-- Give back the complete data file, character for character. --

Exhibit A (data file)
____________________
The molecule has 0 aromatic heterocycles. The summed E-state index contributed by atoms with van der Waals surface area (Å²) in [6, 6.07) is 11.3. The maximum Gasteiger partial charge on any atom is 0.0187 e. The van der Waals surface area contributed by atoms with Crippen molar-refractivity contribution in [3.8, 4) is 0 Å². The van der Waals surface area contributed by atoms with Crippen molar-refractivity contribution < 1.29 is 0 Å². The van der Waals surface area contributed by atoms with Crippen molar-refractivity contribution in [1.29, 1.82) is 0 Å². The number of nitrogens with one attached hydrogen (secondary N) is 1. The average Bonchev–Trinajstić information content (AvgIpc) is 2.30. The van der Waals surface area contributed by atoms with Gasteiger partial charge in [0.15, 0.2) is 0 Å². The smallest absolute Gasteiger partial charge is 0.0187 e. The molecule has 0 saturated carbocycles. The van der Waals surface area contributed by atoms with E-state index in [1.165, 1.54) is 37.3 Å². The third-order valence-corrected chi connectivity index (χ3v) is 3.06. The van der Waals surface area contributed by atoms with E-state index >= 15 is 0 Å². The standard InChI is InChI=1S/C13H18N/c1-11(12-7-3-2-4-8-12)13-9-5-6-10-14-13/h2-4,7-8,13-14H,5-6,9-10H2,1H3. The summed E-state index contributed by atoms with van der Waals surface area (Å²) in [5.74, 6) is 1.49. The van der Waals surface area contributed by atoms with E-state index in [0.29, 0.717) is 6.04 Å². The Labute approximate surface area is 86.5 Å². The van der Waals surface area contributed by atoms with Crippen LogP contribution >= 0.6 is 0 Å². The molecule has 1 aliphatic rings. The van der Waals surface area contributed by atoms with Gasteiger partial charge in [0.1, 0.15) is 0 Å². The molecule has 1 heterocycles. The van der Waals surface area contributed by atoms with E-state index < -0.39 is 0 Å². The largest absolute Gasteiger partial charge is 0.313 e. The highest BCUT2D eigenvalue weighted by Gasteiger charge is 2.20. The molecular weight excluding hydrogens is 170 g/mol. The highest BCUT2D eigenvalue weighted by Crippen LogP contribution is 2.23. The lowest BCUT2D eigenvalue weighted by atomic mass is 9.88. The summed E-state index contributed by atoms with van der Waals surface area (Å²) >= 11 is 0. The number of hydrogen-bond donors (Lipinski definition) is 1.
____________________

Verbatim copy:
The molecule has 0 aromatic heterocycles. The summed E-state index contributed by atoms with van der Waals surface area (Å²) in [6, 6.07) is 11.3. The maximum Gasteiger partial charge on any atom is 0.0187 e. The van der Waals surface area contributed by atoms with Crippen molar-refractivity contribution in [3.8, 4) is 0 Å². The van der Waals surface area contributed by atoms with Crippen molar-refractivity contribution < 1.29 is 0 Å². The van der Waals surface area contributed by atoms with Crippen molar-refractivity contribution in [1.29, 1.82) is 0 Å². The number of nitrogens with one attached hydrogen (secondary N) is 1. The average Bonchev–Trinajstić information content (AvgIpc) is 2.30. The van der Waals surface area contributed by atoms with Gasteiger partial charge in [0.15, 0.2) is 0 Å². The smallest absolute Gasteiger partial charge is 0.0187 e. The molecule has 0 saturated carbocycles. The van der Waals surface area contributed by atoms with E-state index in [1.165, 1.54) is 37.3 Å². The third-order valence-corrected chi connectivity index (χ3v) is 3.06. The van der Waals surface area contributed by atoms with E-state index >= 15 is 0 Å². The standard InChI is InChI=1S/C13H18N/c1-11(12-7-3-2-4-8-12)13-9-5-6-10-14-13/h2-4,7-8,13-14H,5-6,9-10H2,1H3. The summed E-state index contributed by atoms with van der Waals surface area (Å²) in [5.74, 6) is 1.49. The van der Waals surface area contributed by atoms with E-state index in [0.29, 0.717) is 6.04 Å². The Labute approximate surface area is 86.5 Å². The van der Waals surface area contributed by atoms with Crippen LogP contribution >= 0.6 is 0 Å². The molecule has 1 aliphatic rings. The van der Waals surface area contributed by atoms with Gasteiger partial charge in [0.1, 0.15) is 0 Å². The molecule has 1 heterocycles. The van der Waals surface area contributed by atoms with E-state index < -0.39 is 0 Å². The largest absolute Gasteiger partial charge is 0.313 e. The highest BCUT2D eigenvalue weighted by Gasteiger charge is 2.20. The molecular weight excluding hydrogens is 170 g/mol. The highest BCUT2D eigenvalue weighted by Crippen LogP contribution is 2.23. The lowest BCUT2D eigenvalue weighted by atomic mass is 9.88. The summed E-state index contributed by atoms with van der Waals surface area (Å²) >= 11 is 0. The number of hydrogen-bond donors (Lipinski definition) is 1.